NRG = No Relying on Gel ….
It doesn’t really mean that at all of course, at least anywhere outside my weird imagination. Reading the letters aloud does sound like the word “Energy” though, which is the real subject of this article, and something the above mnemonic helps me keep in mind.
Before that though, let me say I have nothing against any brand of energy gel, from Gu through Hammer and all the many other options. I’ve used them a lot, perhaps almost too much, in the past and my reliance on them may have obscured other factors I should have been paying attention too in my riding. But they can definitely have a place a riding energy plan, as long as you understand that place and have the rest in balance.
If you’ve been reading this blog from the start, then you’ll know about my first great bonk when trying to ride on water alone. After that I entered my “second phase” of training and riding, where I understood the need to supplement my energy before, during and after riding. During this phase, I tried a number of different drinks and sachets, but the overall approach on a race day was always the same:
- ~500ml of energy drink in car on way to a race
- Gu at the start (later on I swapped this for a Hammer Gel)
- Energy drink in 1 bottle on ride, sometimes in both
- More gel’s spaced out during ride
- Occasional snack bar, banana if I felt like it
During training days, I just usually took one energy drink bottle, and one plain water – and a snack or two.
By now, experienced cyclists and nutritionist are probably laughing their backsides off, or cringing silently. You see there is a one vital elements their missing – Real Food. If you ride long enough even stubborn headed mules like me eventually learn this, or someone tells you. Unless you have an iron constitution, no amount of supplements can make up for a lack of real food and eventually your body ceases to be impressed by all the liquid carbs being thrown at it and starts to complain in painful ways. Anything from stomach cramps to things indescribably worse to deal with on a bike ride, with chemical toilets once every 30km or so if you’re lucky.
In fact, the real food approach isn’t really something new to me either – I took new potatoes on my first Argus, and they were one of the nicest things I ate on the day. But in amongst the training I’ve had a tendency to look for solutions in energy drinks, or tinker with extra bars or gels rather and overlook carrying plain and simple stuff to eat.
A few weeks ago though I was forced to step back and re-assess. I bonked badly on a couple of training rides leading into the One Toner, struggled over the last 50km of the race itself, and then had my worst bonk ever at the end of the following DC training ride. I’d had a slight suspicion of suffering a bug, but nothing ever really surfaced. So rather than blaming a mystery illness, or falling back on the all too easy “over training” explanation, I put the spotlight on my nutrition. A number of people, including Penny and Andri had suggested it as a possible cause, so it definitely seemed worth a look.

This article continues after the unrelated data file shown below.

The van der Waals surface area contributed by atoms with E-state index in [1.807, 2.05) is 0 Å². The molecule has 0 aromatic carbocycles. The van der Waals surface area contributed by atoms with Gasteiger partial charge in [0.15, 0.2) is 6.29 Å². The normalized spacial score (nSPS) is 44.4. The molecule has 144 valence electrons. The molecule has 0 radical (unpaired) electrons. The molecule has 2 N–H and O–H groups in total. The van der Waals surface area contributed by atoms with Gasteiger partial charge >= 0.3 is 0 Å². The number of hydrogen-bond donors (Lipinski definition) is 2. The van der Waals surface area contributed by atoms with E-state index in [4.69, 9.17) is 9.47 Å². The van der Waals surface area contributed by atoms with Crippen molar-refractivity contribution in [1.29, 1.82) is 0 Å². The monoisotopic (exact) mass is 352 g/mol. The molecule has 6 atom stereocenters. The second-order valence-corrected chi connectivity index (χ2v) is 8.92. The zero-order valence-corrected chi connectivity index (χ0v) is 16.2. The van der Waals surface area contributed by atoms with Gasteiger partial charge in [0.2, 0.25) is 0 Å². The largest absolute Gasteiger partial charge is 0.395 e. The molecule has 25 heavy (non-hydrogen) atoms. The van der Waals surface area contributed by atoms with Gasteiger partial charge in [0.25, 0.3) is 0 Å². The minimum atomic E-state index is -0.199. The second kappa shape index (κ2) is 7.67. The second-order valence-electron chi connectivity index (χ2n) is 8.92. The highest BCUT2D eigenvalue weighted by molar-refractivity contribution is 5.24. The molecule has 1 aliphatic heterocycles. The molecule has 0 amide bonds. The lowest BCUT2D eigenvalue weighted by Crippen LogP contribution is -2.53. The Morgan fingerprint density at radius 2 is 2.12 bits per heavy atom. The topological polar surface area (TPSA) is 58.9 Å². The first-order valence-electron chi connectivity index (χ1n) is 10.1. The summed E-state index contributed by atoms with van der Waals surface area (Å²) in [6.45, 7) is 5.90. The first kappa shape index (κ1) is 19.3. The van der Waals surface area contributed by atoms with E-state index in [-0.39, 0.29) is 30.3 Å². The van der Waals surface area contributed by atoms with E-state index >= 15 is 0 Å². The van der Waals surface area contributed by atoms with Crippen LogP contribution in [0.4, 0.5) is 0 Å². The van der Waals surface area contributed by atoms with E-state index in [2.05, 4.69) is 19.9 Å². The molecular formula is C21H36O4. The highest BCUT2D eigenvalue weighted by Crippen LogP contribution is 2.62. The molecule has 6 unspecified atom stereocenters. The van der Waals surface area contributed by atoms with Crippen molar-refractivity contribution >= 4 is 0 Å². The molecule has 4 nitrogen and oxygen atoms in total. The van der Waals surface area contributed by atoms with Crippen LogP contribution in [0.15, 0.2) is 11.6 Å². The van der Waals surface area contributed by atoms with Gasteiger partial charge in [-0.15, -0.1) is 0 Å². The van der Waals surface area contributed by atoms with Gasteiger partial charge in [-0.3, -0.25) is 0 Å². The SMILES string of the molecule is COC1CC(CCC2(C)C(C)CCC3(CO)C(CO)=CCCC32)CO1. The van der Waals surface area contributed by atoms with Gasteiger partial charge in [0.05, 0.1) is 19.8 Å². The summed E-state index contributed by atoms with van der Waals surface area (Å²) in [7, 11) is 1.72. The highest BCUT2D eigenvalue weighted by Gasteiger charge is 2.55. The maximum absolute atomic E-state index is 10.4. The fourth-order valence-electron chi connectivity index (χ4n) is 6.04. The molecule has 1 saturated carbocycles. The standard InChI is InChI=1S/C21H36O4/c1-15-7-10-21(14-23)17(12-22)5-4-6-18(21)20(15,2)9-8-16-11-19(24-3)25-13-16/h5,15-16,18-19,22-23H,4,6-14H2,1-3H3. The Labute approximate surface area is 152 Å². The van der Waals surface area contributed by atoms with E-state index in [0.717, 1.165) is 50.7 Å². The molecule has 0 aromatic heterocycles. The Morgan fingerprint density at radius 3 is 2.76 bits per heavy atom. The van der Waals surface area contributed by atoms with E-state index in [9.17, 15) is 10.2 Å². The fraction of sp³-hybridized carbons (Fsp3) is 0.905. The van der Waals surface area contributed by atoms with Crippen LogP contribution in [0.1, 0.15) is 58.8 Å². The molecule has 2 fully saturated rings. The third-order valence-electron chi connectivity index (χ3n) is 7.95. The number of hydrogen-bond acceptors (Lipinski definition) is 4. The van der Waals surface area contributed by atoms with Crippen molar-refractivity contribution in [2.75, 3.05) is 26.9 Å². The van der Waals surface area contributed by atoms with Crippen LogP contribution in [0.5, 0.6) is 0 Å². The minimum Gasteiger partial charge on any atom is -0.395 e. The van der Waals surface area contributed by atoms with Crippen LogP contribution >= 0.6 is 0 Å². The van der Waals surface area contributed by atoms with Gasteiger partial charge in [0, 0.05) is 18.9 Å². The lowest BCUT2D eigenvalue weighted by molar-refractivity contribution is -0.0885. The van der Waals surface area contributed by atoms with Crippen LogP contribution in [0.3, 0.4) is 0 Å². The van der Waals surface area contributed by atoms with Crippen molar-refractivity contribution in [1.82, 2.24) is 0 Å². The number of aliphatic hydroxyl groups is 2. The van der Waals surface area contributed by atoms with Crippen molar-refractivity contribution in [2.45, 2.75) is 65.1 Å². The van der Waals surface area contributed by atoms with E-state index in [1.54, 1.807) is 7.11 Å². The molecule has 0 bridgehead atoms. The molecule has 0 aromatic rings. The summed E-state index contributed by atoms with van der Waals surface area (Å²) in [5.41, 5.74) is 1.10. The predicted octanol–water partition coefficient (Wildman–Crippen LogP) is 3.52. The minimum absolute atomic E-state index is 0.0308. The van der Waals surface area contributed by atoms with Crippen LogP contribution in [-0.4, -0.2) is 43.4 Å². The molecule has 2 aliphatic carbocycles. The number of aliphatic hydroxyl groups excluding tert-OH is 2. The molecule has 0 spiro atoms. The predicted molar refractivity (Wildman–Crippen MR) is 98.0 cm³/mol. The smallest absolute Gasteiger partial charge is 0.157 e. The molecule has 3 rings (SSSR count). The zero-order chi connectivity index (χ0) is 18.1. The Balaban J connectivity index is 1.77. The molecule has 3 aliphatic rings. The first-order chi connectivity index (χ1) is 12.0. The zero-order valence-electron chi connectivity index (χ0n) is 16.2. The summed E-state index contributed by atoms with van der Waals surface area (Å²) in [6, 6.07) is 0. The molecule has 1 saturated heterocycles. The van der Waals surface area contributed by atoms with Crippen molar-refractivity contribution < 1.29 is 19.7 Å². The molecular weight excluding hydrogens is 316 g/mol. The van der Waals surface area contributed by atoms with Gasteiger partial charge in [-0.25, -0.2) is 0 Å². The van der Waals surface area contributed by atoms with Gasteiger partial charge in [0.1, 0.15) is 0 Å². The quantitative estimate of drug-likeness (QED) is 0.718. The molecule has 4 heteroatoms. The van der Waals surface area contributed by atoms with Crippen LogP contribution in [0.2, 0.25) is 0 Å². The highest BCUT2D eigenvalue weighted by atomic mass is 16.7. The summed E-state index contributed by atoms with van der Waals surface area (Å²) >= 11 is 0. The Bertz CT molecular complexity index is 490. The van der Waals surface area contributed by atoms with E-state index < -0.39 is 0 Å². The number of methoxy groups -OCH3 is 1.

Almost as soon as I started to focus on this, one glaringly obvious thing jumped out at me. Since June I’ve increased my normal training level massively, tripling and more my training kilometres from previous years, not to mention the gym sessions. But I was eating exactly the same during the week. The nett effect, I suspected, was that although the 10kg I’d dropped was definitely weight I could afford to lose, it also seemed that my training was burning calories I wasn’t putting back, leading to fatigue at the end of longer rides
With not many weeks to correct things before the DC, I attacked the problem on multiple fronts. The first part being to eat a lot more during the week – big bowl of ProNutro or muesli before I hit the coffee, and then both mid morning and mid afternoon feeds in between normal meals. The second part of the attack was packing twice as much food on rides, the extra food being potatoes bananas, and low GI health bars. And not just taking this along, but making sure I actually ate them rather than coming home with them untouched in my jersey. In addition to what was packed, I also bought and ate snack bars, and chocolate milks at our midway stops too. The last change was to stuff my face at the end of a ride too, making sure to put in plenty of fuel to replace what the ride had burnt up.
The bizarre thing is that despite eating a lot more, I’m also now perpetually hungry – I just seem to have become an eating machine. Yoli has started calling me her ‘ruspe‘ (Afrikaans for caterpillar). But at least so far, the results have been good – no more bonks, and finishing training rides with something left in the tank. The DC this weekend will be the real proof though. I have to confess to being nervous as hell at the prospect of my first 200km ride, even with better training and eating of recent weeks, I am all too aware that the last 50km will be completely unknown territory for me. Here’s hoping I’ll have the energy on the day.